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Henry Louis Bouquet, generally known as Henry Bouquet[1] (1719 – 2 September 1765), was a Swiss mercenary who rose to prominence in British service during the French and Indian War and Pontiac's War. Bouquet is best known for his victory over a Native American force at the Battle of Bushy Run, lifting the siege of Fort Pitt during Pontiac's War. During the conflict Bouquet gained lasting infamy in an exchange of letters with his commanding officer Amherst who suggested a form of biological warfare in the use of blankets infected with smallpox which were to be distributed to Native Americans.Pontiac's Rebellion

Henry Louis Bouquet, generally known as Henry Bouquet[1] (1719 – 2 September 1765), was a Swiss mercenary who rose to prominence in British service during the French and Indian War and Pontiac's War. Bouquet is best known for his victory over a Native American force at the Battle of Bushy Run, lifting the siege of Fort Pitt during Pontiac's War. During the conflict Bouquet gained lasting infamy in an exchange of letters with his commanding officer Amherst who suggested a form of biological warfare in the use of blankets infected with smallpox which were to be distributed to Native Americans.[2] Despite this indictment historians have praised Bouquet for leading British forces in several demanding campaigns on the Western Frontier in which they "protected and rescued" settlers from increasingly frequent attacks.[3]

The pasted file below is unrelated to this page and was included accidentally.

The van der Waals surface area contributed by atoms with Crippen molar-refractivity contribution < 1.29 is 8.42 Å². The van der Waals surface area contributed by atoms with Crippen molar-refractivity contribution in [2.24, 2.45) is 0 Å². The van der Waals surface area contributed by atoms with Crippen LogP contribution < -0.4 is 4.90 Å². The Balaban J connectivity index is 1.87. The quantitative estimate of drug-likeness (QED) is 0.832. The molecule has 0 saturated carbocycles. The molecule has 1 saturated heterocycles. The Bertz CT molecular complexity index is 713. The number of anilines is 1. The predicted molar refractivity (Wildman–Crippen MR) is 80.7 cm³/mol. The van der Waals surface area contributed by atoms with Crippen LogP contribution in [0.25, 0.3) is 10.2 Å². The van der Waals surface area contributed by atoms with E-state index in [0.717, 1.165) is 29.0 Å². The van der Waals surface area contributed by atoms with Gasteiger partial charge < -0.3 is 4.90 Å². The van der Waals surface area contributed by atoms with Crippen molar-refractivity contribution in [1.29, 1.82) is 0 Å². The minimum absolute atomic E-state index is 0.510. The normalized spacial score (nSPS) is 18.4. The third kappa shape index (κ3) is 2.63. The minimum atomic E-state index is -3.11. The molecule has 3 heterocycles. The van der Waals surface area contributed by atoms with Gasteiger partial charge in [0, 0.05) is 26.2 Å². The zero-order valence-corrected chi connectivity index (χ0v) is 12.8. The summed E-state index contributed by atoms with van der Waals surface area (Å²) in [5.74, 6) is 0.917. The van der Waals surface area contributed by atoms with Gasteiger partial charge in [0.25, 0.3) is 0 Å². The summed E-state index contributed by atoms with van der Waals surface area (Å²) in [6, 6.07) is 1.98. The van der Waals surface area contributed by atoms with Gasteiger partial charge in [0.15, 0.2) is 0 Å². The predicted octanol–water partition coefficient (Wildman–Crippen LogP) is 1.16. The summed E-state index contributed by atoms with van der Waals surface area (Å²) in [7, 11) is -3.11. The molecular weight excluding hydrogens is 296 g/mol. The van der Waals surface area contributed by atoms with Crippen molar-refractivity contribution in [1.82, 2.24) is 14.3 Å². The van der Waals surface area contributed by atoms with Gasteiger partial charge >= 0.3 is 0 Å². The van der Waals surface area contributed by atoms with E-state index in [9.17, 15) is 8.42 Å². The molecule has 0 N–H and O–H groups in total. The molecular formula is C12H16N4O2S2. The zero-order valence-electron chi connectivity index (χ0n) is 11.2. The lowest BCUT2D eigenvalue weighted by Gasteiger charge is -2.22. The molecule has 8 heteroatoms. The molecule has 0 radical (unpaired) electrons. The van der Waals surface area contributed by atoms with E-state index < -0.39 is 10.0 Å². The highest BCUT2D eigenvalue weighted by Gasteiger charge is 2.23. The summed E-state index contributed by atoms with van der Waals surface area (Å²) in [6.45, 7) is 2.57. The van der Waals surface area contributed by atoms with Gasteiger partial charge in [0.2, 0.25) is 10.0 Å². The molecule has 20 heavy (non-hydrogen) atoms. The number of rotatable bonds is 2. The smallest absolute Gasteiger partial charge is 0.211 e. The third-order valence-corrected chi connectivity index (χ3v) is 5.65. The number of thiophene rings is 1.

Early life

Bouquet was born into a moderately wealthy family in Rolle, Swiss Confederacy and the oldest of seven brothers. The son of a Swiss roadhouse owner and his well-to-do wife, he entered military service at the age of 17.[1] Like many military officers of his day, Bouquet traveled between countries serving as a professional soldier. He began his military career in the army of the Dutch Republic and later was in the service of the Kingdom of Sardinia. In 1748, he was again in Dutch service as lieutenant colonel of the Swiss guards.

French and Indian War

He entered the British Army in 1754 as a lieutenant colonel in the 60th Regiment of Foot (The Royal American Regiment),[1]Henry Louis Bouquet, generally known as Henry Bouquet[1] (1719 – 2 September 1765), was a Swiss mercenary who rose to prominence in British service during the French and Indian War and Pontiac's War. Bouquet is best known for his victory over a Native American force at the Battle of Bushy Run, lifting the siege of Fort Pitt during Pontiac's War. During the conflict Bouquet gained lasting infamy in an exchange of letters with his commanding officer Amherst who suggested a form of biological warfare in the use of blankets infected with smallpox which were to be distributed to Native Americans.[2] Despite this indictment historians have praised Bouquet for leading British forces in several demanding campaigns on the Western Frontier in which they "protected and rescued" settlers from increasingly frequent attacks.[3]